Source: Virtual Heritage Winnipeg
Place: Wilson House
Address: 545 Broadway (Map)
Architect: J H G Russell
Wilson house was constructed in 1904 for Robert R. Wilson and family.
An immigrant from Enniskillen, Ireland, Wilson came to Winnipeg in 1882 looking for adventure. In 1883 he took a job as a clerk with a new grocery wholesale company called Campbell and Sutherland. He soon became its bookkeeper and, in 1900, a partner. The company then reorganized as Campbell Brothers and Wilson.
The company grew into one of the West's largest grocery businesses. In 1903 they built a warehouse at 90 Princess Street, expanding it to nearly double its size in 1912. The building is better known as the Penthouse Furniture Building.
In 1904 Wilson and his family, wife Sarah and their three children, had this house built on what is now the edge of West Broadway. The architect, J H G Russell, was the man who was responsible for designing the CB and W warehouse the year before. It is considered one of Winnipeg's finest examples of Queen Anne architecture.
In 1925 Wilson became president of the company and the family moved to a new, larger home, also designed by Russell, at 680 Wellington Crescent, (now demolished.)
By this time, the neighbourhood had changed a great deal from its tree-lined, residential surroundings of 1904. Across the street was the Legislative Building (opened 1920) and Shea's Amphitheater, the MTS Centre of its day, (opened in 1909). To the east was All Saints Church (opened 1926) and the original University of Manitoba campus.
The next owner was George Zyrd. He lived here but converted most of it into a rooming house for between 6 and 8 people, mostly working women; stenographers, clerks, teachers. The neighbourhood continued to get busier with the addition of Osborne Stadium (1930) and an expanded Shea's Brewery.
The house was sold again around 1930 and a series of owners ran it as a rooming house until 1948 when it was converted into office space.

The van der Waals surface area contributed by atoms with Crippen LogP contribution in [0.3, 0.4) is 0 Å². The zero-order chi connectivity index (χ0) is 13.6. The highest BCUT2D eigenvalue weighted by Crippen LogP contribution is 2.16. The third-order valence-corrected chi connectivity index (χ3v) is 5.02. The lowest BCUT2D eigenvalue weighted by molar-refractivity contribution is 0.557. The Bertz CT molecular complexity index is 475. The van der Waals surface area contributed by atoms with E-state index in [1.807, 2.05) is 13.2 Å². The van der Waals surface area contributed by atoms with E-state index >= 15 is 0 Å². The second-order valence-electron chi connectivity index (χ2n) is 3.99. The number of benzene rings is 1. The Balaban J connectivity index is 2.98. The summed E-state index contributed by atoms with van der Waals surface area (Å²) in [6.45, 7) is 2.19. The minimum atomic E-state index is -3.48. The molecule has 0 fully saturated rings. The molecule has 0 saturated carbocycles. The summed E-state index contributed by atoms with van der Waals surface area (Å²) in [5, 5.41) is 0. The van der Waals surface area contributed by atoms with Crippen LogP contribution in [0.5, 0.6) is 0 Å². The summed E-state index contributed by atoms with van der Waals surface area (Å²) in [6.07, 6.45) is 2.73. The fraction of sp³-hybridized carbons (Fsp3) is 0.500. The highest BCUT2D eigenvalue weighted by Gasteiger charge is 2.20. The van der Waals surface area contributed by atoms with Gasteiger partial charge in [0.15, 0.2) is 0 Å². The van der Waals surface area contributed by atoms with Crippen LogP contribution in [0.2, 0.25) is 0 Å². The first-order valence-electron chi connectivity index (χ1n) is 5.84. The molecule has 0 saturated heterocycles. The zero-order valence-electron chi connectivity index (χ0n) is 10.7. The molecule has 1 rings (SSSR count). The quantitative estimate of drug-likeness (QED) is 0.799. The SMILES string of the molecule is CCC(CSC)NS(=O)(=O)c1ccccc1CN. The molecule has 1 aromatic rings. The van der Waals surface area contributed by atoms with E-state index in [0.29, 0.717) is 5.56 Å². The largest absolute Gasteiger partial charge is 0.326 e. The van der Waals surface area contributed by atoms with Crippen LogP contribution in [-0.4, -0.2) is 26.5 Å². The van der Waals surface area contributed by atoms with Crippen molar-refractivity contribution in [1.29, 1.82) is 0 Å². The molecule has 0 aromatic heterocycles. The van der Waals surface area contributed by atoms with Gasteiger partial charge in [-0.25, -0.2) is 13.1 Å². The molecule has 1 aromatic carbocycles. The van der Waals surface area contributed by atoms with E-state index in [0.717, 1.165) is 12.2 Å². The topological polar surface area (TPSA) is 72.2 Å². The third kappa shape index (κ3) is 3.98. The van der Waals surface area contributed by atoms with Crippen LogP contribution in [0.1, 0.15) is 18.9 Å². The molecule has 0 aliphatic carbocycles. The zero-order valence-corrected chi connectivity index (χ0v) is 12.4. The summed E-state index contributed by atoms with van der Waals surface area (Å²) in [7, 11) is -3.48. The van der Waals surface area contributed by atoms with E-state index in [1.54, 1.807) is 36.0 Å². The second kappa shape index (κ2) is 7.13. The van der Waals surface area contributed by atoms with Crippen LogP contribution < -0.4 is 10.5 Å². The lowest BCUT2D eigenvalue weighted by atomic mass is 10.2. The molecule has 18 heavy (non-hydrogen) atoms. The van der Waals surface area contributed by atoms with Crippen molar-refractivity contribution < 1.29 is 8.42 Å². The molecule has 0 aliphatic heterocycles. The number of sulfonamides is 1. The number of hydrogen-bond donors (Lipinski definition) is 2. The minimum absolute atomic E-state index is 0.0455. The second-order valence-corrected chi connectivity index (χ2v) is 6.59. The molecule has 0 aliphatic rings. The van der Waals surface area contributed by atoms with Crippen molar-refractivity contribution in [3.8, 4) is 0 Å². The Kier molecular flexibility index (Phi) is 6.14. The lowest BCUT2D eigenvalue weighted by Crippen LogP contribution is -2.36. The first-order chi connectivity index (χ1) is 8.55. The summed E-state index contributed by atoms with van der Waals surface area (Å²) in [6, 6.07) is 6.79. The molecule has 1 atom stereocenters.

June 28, 1977, Winnipeg Free Press
In 1977 Kilinic moved in. Created in 1970 as an offshoot of the General Hospital, they provided a storefront medical clinic aimed at young people hitchhiking across country and those experimenting with drugs. Over time, they began offering suicide prevention counseling and other outreach services. Their previous location was just a few doors down at Broadway and Balmoral.
Klinic's clientele and range of services continued to grow and in 1991 they relocated to a new facility on Portage Avenue near Arlington Street.
Above: ca. 1990 (Historic Buildings Report)
Below: July 15, 1990
The owner the building then applied for a demolition permit to build an L shaped strip mall that included a 24-hour convenience store. The city refused to issue it and the building sat empty for the rest of the decade. It became the target of vandals, squatters and once had a small fire set inside it.
May 18, 1999, Winnipeg Free Press
The house managed to survive and in 1999 Lion's Housing, which had already renovated a number of houses on Langside Street, bought it for $300,000. They held fundraisers for the redevelopment of the property, one hosted by home renovation television personality Debbie Travis.
A call was made for possible tenants and one of the applications was from Klinic! Things had become crowded at their new home and they were looking for more street-level space.
The home was completely gutted and a 45,000 sq foot addition added to the rear. Klinic reopened here in 2004 offering a range of services aimed at youth.
545 Broadway Historic Building Inventory
Wilson House Heritage Winnipeg
Our History Klinic